Are all U.S. government works in the public domain?
It's a misconception that all U.S. government works (maps, brochures, reports, etc.) are in the public domain. In order to understand which U.S. government works are protected by copyright and which are not, you need to know three things.
- The general rule is that works created by federal government employees are in the public domain.
- However, not all government works are in the public domain (see details below).
- Within the U.S., you can freely use U.S. government publications and other works in the public domain. However, you may need permission to use works created by someone who's not a government employee.
Learn more about complying with U.S. copyright law.
U.S. Copyright Act
The U.S. Copyright Act clearly states that copyright protection in the U.S. is not available for any work of the federal government. The Act states:
105. Subject matter of copyright: United States Government works
Copyright protection under this title is not available for any work of the United States Government, but the United States Government is not precluded from receiving and holding copyrights transferred to it by assignment, bequest, or otherwise.
U.S. government works are in the public domain (i.e., not protected by the U.S. Copyright Act). You can freely use them (in a copyright sense) without obtaining permission or paying a copyright fee. You can even edit, adapt and republish these government works without permission.
Government Works: Not All Are in the Public Domain
Those physically present in the U.S. may use many U.S. government works without obtaining copyright permissions or paying copyright fees. Public domain works produced by the government include:
- Instructional videos
- Federal statutes
- Reports and studies
Always keep in mind, however, that this general rule pertaining to U.S. government works doesn't permit you to use all such works.
To be in the public domain, U.S. government works must be created by a federal government employee as part of their official duties. This excludes works created by contractors, freelancers and certain people who work with the U.S. government but aren't considered government employees for copyright purposes.
For example, a video filmed by a freelance videographer for a government publication is protected by copyright. The U.S. government may own the copyright in the video if the videographer has assigned the copyright to it. Read below for further information on when the U.S. government owns copyrights.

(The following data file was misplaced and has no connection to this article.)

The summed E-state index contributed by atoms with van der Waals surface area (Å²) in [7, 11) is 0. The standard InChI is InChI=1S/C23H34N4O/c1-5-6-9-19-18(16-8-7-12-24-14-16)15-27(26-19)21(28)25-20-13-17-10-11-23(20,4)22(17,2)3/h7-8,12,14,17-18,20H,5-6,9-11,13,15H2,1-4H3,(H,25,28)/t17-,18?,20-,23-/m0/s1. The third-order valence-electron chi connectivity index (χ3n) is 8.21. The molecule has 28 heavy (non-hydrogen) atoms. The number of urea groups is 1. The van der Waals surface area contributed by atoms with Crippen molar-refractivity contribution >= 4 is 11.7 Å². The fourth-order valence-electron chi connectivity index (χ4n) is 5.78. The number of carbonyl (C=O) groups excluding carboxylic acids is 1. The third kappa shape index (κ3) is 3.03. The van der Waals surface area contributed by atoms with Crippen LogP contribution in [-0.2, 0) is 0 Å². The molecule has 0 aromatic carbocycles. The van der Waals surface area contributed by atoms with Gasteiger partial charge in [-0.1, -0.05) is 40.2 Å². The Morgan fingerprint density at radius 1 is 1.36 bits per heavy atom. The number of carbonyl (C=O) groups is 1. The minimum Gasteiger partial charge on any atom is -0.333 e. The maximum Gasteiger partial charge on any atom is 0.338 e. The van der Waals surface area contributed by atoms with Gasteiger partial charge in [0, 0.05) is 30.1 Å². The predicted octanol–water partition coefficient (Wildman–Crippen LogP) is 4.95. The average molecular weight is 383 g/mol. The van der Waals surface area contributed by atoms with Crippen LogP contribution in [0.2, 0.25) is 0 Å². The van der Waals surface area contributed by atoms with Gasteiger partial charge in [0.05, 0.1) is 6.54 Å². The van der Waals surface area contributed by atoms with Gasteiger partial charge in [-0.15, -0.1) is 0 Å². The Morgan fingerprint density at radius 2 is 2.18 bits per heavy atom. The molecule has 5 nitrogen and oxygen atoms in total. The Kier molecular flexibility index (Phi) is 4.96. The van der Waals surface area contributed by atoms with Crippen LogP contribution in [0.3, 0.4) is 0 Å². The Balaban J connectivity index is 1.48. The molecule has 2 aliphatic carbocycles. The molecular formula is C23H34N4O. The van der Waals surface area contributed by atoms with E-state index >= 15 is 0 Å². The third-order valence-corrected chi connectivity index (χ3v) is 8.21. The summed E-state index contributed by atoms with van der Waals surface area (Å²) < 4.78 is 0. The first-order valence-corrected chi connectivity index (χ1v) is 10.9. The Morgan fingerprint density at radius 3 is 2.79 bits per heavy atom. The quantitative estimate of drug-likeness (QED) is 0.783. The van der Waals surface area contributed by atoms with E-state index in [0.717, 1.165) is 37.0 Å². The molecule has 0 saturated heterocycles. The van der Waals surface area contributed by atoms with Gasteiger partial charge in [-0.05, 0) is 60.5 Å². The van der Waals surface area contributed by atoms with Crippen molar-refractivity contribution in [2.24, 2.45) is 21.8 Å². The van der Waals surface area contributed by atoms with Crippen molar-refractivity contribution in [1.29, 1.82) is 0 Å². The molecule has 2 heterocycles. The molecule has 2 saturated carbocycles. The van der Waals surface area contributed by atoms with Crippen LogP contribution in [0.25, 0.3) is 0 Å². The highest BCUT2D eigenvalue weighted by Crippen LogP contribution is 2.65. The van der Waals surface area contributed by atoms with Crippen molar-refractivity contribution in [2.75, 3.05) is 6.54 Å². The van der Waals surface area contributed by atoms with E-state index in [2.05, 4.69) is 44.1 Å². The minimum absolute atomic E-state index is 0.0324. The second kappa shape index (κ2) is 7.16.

Situations Where U.S. Government Works Are Not in the Public Domain
Not all government works are freely available for use by the public. In some situations, the U.S. government does own copyright in works.
The U.S. government may obtain copyrights through an assignment, bequest or otherwise. For example, an independent contractor (e.g., a consultant, writer or artist) may transfer or assign copyright in a research paper or drawing to the government, which is then the copyright owner.
In these situations, the works aren't in the public domain. Therefore you need to obtain permission and pay a fee, if requested, prior to using them.
The fact that certain U.S. government works aren't protected by copyright doesn't require the government to make them publicly available without restriction. Federal laws and agency policies govern the public release of U.S. government information.
The U.S. government doesn't generally restrict the use or distribution of most types of its works. However, statutes such as the Freedom of Information Act (FOIA) provide the government with authority to restrict access for such purposes as national security and export control, and to files relating to personnel, medical and similar issues.
This can be a confusing area of copyright. Further guidance is provided in this January 2020 article by Bonnie Klein: Copyright Alert! Even U.S. Government Information May Be Protected by Copyright.
Works of Joint Authorship
If a government employee and an independent consultant (i.e., not a government employee) jointly create a work such as an e-book or research paper, there's an issue as to whether the government may co-own the copyright in that work with the independent contractor. In such a situation, the government may choose to obtain permission from the independent contractor to use and distribute the work. The government may go even further and obtain an assignment of copyright in the work from the independent consultant.
Government Employees Creating Works Outside Their Work Duties
Federal government employees have and retain copyright protection in their works in certain situations. For example, an employee who writes a novel in the evenings at home would own the copyright in it. An employee who develops a course based on knowledge attained at work would also likely be its copyright owner, unless its development were part of the employee's federal government work duties.
A job description setting out the duties of an employee may help determine the ownership of works related to their day job. Also, government employees pursuing interests beyond their employment might consider entering into a simple agreement with their employing government department. It could state something to the effect that:
- They're creating a work outside their job, and
- They're the owner of copyright in that work.
Putting this in writing prior to creation of the work provides clarity and helps both sides in any work situation. A written agreement is even more important now than ever with many employees working at home and blurring the lines between work and nonwork time and tasks performed during work and nonwork hours.
Looking to learn more about U.S. and global copyright and permissions issues from a practical perspective? See our comprehensive, interactive and hands-on Copyright Leadership Certificate course.
You may also enjoy our article A Simple Guide to U.S. Copyright Law.